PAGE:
Special Report – Gary Chao

What better way to celebrate Macau Business’s 17th anniversary than to showcase 17 locals aged 35 and younger with the kind of talent that boosts our confidence in the future?

MB May 2021 Special Report | 17 talented young people

There is no one else in Macau who can boast having ascended to the Chief Executive’s top advisory body at the age of 31. No wonder he’s seen as a future leader of Macau.

No one in their right mind can claim to know what will happen 20 or 30 years from now, but the truth is that Gary Chao seems predestined to fly high.

At the age of 30, he was chosen by Ho Iat Seng to join the Executive Board and in so doing became the youngest ever member of the Chief Executive’s powerful top advisory body.

Though Gary Chao and Ho Iat Seng only met in mid-2019, when the latter was preparing his candidacy, Gary had already been travelling a path that would, sooner or later, take him to the top.

At a very young age he assumed leadership of the Student Association at his high school, and when he went to study physics at Peking University, he chaired a group of Macau students.

Thus, it was not long before he had joined and begun leading the Macau New Chinese Youth Association. It was then that he began, for the first time, to participate actively in various government advisory bodies.

After completing his master’s degree in Economics at the University of Hong Kong, Mr Chao came back to Macau to stay, finding employment with the local branch of the Bank of China (BOC), where he remains to this day.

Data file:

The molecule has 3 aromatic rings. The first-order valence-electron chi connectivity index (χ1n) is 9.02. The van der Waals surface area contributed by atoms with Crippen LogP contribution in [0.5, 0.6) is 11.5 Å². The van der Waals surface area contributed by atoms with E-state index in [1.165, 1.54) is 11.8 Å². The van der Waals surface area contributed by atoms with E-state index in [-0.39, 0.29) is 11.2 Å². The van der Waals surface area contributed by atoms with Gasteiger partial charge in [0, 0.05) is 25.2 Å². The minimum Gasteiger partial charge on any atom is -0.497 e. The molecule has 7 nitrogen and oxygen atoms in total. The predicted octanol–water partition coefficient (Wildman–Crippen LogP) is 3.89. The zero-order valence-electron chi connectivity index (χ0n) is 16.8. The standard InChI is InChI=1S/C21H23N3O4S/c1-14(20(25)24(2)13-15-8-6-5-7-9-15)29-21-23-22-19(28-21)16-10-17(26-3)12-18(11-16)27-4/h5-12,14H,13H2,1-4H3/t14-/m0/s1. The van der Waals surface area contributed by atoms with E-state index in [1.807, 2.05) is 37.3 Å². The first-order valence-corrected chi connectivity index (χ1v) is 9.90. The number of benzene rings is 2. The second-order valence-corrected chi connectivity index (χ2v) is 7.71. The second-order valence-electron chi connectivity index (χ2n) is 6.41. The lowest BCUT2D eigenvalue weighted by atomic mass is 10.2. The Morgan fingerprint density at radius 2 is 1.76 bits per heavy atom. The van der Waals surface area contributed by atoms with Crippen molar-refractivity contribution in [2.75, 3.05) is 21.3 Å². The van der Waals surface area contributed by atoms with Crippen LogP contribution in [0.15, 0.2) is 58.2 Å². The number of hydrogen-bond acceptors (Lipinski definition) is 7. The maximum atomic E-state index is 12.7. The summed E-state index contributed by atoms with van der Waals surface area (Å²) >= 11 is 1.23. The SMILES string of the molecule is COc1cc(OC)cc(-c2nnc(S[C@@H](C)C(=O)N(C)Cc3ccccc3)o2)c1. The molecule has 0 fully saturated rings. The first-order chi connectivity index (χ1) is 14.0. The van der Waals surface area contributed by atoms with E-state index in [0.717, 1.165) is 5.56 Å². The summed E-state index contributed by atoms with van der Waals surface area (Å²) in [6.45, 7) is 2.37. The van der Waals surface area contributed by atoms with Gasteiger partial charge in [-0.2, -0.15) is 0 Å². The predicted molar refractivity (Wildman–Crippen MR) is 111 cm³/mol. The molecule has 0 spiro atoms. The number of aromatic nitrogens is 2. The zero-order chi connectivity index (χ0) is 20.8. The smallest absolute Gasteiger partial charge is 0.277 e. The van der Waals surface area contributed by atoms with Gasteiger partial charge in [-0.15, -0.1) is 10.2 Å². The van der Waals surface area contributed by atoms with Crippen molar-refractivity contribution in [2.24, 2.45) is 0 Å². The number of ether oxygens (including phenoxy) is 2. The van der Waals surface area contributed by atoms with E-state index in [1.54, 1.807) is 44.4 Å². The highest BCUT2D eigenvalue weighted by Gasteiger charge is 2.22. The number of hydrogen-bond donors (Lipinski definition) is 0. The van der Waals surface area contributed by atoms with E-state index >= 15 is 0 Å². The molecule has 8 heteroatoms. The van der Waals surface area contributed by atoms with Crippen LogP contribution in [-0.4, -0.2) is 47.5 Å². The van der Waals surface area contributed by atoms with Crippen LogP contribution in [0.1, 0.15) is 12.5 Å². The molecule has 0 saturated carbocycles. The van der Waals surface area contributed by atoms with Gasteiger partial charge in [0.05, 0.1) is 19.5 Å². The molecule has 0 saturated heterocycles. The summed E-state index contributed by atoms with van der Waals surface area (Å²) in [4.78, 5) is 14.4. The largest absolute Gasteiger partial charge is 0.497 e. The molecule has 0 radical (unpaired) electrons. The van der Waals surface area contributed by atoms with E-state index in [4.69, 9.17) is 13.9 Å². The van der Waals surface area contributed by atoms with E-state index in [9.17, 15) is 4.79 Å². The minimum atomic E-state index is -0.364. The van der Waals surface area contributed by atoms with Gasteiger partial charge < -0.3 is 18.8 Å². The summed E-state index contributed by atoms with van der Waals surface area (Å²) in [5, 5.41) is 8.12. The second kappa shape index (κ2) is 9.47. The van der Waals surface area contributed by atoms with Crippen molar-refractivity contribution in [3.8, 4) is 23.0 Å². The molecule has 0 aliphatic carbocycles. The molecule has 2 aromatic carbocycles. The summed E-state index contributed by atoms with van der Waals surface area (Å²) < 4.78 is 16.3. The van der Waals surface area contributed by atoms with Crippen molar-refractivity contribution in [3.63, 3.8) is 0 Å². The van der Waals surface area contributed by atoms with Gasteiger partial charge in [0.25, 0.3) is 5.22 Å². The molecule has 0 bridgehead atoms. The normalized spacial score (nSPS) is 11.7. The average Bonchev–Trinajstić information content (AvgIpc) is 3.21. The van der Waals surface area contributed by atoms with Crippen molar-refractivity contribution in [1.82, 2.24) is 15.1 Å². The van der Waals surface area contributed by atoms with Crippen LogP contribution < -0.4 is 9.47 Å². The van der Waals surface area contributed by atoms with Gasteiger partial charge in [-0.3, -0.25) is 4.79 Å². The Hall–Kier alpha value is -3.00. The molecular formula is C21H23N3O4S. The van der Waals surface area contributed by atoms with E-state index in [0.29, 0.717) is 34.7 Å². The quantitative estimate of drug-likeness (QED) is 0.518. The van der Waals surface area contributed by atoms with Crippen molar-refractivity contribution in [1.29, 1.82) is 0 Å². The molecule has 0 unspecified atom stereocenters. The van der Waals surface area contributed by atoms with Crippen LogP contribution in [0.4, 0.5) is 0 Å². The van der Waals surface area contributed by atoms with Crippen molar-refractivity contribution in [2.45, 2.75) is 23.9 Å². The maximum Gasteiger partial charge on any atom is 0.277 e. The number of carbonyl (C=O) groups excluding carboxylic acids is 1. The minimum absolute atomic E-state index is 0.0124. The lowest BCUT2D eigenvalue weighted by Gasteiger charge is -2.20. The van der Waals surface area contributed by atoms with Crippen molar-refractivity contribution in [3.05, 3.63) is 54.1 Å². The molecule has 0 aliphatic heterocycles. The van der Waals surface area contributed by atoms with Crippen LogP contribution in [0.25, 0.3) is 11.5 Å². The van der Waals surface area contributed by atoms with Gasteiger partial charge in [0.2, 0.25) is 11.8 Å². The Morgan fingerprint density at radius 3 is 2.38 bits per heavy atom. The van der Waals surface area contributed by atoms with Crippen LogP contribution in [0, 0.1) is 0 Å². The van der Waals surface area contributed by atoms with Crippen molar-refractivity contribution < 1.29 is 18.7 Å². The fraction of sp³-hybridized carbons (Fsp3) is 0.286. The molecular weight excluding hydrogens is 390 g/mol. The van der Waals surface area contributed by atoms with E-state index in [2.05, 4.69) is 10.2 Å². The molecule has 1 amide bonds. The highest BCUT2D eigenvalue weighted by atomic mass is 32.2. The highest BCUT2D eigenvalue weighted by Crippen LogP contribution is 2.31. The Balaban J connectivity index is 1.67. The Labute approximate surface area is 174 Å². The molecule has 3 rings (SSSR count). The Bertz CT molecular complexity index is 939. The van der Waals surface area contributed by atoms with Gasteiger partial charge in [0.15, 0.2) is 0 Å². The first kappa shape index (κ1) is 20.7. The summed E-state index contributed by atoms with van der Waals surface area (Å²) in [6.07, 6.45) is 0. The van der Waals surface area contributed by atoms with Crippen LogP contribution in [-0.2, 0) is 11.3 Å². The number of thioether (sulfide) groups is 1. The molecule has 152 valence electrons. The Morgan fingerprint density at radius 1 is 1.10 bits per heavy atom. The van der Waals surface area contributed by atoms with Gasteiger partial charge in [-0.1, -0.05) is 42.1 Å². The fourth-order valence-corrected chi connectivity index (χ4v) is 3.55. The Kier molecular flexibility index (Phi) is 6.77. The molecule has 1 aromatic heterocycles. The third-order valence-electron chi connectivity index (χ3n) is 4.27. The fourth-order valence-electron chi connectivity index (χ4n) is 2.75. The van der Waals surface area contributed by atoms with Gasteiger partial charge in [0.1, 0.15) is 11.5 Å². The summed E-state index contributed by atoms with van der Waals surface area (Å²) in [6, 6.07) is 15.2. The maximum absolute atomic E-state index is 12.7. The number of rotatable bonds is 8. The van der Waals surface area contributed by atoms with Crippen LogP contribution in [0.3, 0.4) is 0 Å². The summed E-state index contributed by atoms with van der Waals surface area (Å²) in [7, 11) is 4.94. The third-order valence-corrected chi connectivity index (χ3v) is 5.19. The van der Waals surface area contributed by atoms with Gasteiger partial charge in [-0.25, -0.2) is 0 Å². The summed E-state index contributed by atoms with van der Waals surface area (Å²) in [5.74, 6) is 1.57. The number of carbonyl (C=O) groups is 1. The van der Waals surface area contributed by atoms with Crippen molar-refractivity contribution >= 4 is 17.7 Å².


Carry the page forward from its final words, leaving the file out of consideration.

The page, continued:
Gary would stand out among his peers at the Bank of China, as well: he was named General Director of the BOC Macau Youth Association and often serves as one of the Bank’s representatives in public endeavours.

With all this under his belt, Gary Chao has what it takes to become a political leader of the future.

If not in these next elections, then certainly in those to come, it will be natural to see him join the Legislative Assembly and begin amassing political experience.

Gary has everything else he might need: prestige, resume, network.

And all that at just 31.

“Twenty years from now, I think I will also be in a position that allows me to use my energy and skills to fulfil [my potential], regardless of whether that is in the Government, in a company or in civil society,” he said in an interview.


Previous | Eric Fok